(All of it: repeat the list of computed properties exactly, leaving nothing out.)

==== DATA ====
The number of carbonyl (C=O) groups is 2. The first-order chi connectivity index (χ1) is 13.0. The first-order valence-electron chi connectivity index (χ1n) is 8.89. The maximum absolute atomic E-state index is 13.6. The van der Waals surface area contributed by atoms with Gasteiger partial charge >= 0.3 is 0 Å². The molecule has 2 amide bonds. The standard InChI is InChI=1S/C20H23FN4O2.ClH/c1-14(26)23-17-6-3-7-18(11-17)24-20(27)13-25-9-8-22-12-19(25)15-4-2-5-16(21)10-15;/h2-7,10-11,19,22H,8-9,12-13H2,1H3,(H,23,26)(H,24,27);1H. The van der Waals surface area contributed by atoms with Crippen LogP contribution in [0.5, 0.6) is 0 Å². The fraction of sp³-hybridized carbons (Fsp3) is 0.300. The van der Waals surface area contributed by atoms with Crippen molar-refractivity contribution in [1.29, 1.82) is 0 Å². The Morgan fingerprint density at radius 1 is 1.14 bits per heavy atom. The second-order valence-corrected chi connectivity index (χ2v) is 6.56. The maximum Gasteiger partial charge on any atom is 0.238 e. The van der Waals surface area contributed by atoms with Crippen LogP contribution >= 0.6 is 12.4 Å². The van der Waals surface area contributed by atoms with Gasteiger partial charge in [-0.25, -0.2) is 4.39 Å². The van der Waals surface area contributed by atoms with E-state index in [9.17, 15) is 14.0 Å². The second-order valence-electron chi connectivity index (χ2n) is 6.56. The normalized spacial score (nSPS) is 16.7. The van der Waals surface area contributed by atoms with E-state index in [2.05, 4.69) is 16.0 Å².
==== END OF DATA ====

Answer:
The number of carbonyl (C=O) groups is 2. The first-order chi connectivity index (χ1) is 13.0. The first-order valence-electron chi connectivity index (χ1n) is 8.89. The maximum absolute atomic E-state index is 13.6. The van der Waals surface area contributed by atoms with Gasteiger partial charge >= 0.3 is 0 Å². The molecule has 2 amide bonds. The standard InChI is InChI=1S/C20H23FN4O2.ClH/c1-14(26)23-17-6-3-7-18(11-17)24-20(27)13-25-9-8-22-12-19(25)15-4-2-5-16(21)10-15;/h2-7,10-11,19,22H,8-9,12-13H2,1H3,(H,23,26)(H,24,27);1H. The van der Waals surface area contributed by atoms with Crippen LogP contribution in [0.5, 0.6) is 0 Å². The fraction of sp³-hybridized carbons (Fsp3) is 0.300. The van der Waals surface area contributed by atoms with Crippen molar-refractivity contribution in [1.29, 1.82) is 0 Å². The Morgan fingerprint density at radius 1 is 1.14 bits per heavy atom. The second-order valence-corrected chi connectivity index (χ2v) is 6.56. The maximum Gasteiger partial charge on any atom is 0.238 e. The van der Waals surface area contributed by atoms with Crippen LogP contribution >= 0.6 is 12.4 Å². The van der Waals surface area contributed by atoms with Gasteiger partial charge in [-0.25, -0.2) is 4.39 Å². The van der Waals surface area contributed by atoms with E-state index in [9.17, 15) is 14.0 Å². The second-order valence-electron chi connectivity index (χ2n) is 6.56. The normalized spacial score (nSPS) is 16.7. The van der Waals surface area contributed by atoms with E-state index in [2.05, 4.69) is 16.0 Å².